Identifying a Phishing Email
Here are a few things to look for when trying to figure out if an email is a phishing attack:
- Sender - Verify who the email is coming from. If you do not recognize the sender, or the 'reply' address is different, the email may be a phish.
- Links - Check for suspicious looking links included in the email. Hover your cursor over the link before clicking to identify the web address.
- Attachments - An unexpected email that includes an attachment is a red flag.
- Emotion - Most phishing emails use a sense of urgency or fear in an attempt to get the victim to click on a link or complete a task in favor of the sender.
- Data - Sometimes the objective of a phishing scam is to get personal data. Never give away personal information such as passwords or social security numbers.
RID RIT of Phishing Attempts
- Report the phishing attempt to firstname.lastname@example.org.
- Inspect your computer if you clicked on the link by running a virus scan. Change any passwords you think may have been affected.
- Delete the phishing attempt.
What to do After Receiving a Phishing Email
- Never respond with any personal information.
- Do not click any links or open any attachments.
- Check RIT PhishBowl for the email. If it is not already there, forward the phishing attempt to email@example.com. The Information Security Office will spread awareness of this specific phishing attempt.
- Change your account password if you feel as though your password has been compromised.
- Back up your data on a regular basis to limit the impact of a phishing scam.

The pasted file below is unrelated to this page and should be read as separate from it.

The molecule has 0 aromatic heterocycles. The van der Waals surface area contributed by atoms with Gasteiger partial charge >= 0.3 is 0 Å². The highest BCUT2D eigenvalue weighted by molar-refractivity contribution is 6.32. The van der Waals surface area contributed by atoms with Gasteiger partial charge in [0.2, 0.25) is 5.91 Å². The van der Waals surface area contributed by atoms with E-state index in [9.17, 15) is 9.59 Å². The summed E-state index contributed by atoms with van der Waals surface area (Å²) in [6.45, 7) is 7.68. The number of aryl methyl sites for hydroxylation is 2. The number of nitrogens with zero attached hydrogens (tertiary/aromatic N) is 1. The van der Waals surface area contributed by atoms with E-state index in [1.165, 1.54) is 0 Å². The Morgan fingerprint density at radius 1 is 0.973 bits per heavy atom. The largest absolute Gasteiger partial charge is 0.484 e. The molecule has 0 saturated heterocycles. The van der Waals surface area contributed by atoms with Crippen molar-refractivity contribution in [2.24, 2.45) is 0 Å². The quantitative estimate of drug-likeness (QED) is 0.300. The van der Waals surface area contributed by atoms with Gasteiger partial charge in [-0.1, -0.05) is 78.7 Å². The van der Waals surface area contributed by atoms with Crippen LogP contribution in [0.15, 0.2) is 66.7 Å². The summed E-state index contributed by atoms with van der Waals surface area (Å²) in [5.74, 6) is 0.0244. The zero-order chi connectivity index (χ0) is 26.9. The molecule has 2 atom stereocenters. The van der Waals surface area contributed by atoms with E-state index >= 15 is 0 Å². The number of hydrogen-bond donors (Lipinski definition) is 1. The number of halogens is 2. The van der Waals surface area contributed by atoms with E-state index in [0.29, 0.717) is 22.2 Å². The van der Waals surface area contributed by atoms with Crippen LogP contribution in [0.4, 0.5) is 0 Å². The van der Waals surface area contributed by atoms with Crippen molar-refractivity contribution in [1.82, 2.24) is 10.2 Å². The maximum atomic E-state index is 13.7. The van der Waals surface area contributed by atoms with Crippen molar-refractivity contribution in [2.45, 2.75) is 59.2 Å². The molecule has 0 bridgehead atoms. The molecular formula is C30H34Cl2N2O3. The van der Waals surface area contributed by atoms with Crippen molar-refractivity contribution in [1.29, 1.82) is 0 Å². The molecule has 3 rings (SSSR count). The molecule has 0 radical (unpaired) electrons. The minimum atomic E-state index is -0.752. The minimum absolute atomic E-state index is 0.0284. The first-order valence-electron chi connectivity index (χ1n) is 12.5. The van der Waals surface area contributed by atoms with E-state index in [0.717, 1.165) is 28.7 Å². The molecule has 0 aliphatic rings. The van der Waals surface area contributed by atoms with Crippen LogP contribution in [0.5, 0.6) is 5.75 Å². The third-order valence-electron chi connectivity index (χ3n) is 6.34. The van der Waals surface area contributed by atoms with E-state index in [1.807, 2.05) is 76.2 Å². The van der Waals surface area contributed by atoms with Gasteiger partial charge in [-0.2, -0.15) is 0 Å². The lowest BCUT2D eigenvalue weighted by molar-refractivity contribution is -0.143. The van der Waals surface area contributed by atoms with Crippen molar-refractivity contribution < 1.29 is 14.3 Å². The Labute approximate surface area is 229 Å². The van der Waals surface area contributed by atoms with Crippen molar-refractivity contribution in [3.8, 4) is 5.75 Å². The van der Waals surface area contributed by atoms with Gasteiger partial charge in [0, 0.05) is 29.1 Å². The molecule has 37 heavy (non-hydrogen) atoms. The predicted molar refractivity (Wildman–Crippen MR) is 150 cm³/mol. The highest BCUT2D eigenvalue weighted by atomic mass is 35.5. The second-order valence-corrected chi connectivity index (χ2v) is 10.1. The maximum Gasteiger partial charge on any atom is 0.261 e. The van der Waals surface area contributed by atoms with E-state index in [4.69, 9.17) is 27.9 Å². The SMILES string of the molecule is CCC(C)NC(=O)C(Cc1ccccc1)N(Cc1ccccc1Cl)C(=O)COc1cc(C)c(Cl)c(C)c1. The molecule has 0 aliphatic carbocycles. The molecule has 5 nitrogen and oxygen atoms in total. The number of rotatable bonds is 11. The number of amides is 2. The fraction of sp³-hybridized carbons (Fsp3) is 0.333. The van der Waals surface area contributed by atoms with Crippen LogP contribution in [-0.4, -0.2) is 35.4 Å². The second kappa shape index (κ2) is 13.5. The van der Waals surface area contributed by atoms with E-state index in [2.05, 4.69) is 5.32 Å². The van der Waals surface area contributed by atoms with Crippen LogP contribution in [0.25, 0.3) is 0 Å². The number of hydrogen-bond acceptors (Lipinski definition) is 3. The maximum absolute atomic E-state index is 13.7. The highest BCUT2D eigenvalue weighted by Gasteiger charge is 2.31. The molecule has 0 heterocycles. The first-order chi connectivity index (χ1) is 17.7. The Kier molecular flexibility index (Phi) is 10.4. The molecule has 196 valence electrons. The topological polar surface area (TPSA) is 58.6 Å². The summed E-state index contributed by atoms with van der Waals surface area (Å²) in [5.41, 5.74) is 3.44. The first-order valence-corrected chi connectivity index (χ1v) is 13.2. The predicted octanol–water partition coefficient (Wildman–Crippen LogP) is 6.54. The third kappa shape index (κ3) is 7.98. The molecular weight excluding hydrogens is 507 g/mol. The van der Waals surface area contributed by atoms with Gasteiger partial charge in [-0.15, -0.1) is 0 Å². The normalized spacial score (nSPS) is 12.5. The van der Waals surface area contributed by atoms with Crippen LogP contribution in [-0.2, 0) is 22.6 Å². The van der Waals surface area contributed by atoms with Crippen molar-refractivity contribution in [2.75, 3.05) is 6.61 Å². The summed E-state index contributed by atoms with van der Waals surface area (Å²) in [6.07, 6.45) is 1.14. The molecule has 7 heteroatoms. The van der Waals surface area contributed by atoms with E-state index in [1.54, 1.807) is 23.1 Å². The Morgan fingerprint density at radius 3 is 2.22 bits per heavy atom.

Other Phishing Scams
- Spear Phishing - Targets a specific group or person where emails are personalized to match internal communications at the target organization.
- Whaling - Targets high profile employees in order to steal private information involving employees or financial data for malicious intent.
- Vishing - Phishing scam through phone calls or voice mails pretending to be from a reputable source in order to reveal personal information.
- Smishing - Also called "SMS Phishing," this is a social engineering attack to gather information through text message.
- Business Email Compromise - A targeted email where the sender appears to be an executive in the organization.
- Calendar Phishing - Malicious links are included in calendar invitations that are directly shared with targets.
- RIT PhishBowl - A grouping of phishing attempts reported at RIT.
- Spear Phishing - Learn more about spear phishing from the RIT ISO.
- Educause 2019 - Social engineering tactics and prevention techniques.
- BEC Video - Awareness video about Business Email Compromise